KAIST (Korea Advanced Institute of Science and Technology) Chances?

Just a small question. How difficult is this university to get into as an international student? My mother is originally from Korea, but is no longer a citizen. I have a highly STEM focused high school career with numerous activities/summer classes revolving around STEM. Is the admissions rate for this school for international students very small? Thanks !

A quick Google search says about 20%, so probably easier than most STEM-y colleges in the US (MIT, CalTech, Berkeley, GTech, etc). Apparently there’s crazy good scholarships for internationals too, maybe I should apply too lol.

If it’s not too personal, any particular reason for wanting to go to KAIST for undergrad? Besides your mom, that is. I’ve heard that KAIST is considered the “MIT of South Korea”, but my (limited) perception is that it’s a lot more popular to study abroad and do research there than to actually attend.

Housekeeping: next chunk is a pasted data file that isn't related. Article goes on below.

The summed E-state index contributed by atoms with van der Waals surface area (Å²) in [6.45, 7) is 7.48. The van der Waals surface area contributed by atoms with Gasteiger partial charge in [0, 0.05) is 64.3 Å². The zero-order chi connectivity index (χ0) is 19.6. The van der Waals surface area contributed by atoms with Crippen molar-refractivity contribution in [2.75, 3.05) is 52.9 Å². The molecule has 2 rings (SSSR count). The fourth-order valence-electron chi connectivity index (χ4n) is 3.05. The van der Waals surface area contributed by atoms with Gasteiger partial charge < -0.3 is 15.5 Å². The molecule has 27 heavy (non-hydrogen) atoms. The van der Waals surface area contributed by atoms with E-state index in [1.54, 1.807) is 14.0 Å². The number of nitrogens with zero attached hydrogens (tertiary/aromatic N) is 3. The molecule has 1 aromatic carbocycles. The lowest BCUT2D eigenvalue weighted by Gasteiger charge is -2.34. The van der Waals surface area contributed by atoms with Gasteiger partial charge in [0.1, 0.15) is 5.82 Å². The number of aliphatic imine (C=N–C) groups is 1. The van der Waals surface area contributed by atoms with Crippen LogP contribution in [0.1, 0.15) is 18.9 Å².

@udonlord Thanks for the response. I’m mostly interested just because the scholarship opportunity seems very helpful, and I feel like I’d still get a top-teir education for engineering. I also loved Korea when I stayed there for the summer, and I have a feeling it might just be better to get out of the US right now. Everything is so uncertain, but in Korea, it seems like they have it together. My plan is to attend KAISt if I get in and don’t get in to my top 6 schools in the US. I am worried about the way this may look when applying for jobs, just because I don’t think that the university’s name holds any weight when applying for jobs in the US.

I see. My take on STEM careers is that it matters a lot less than humanities careers where your shiny new degree came from.

STEM tends to be more defined by tangible skills (i.e. SQL, Immunoprecipitation, Gas Chromatography etc.). So long as you’ve got a combination of relevant skills going into the job market, it doesn’t really matter so much where you got them as long as you have them.

On the other hand, humanities ppl like Art History and Medieval Literature majors don’t really have as many tangible skills, besides being good at reading literature and analyzing history, but that’s hard to quantify. In that case, they tend to rely on the Harvard or Princeton degree that they have to springboard and do other things. See what I mean? If you learned how to generate and analyze data tables, work a spectrophotometer, or know how to do a basic brain section, it matters a lot more that you’re amazing at it than if you learned from Berkeley, Penn State, or Stanford.

@udonlord Thanks so much. I never thought about it that way before, but it makes sense.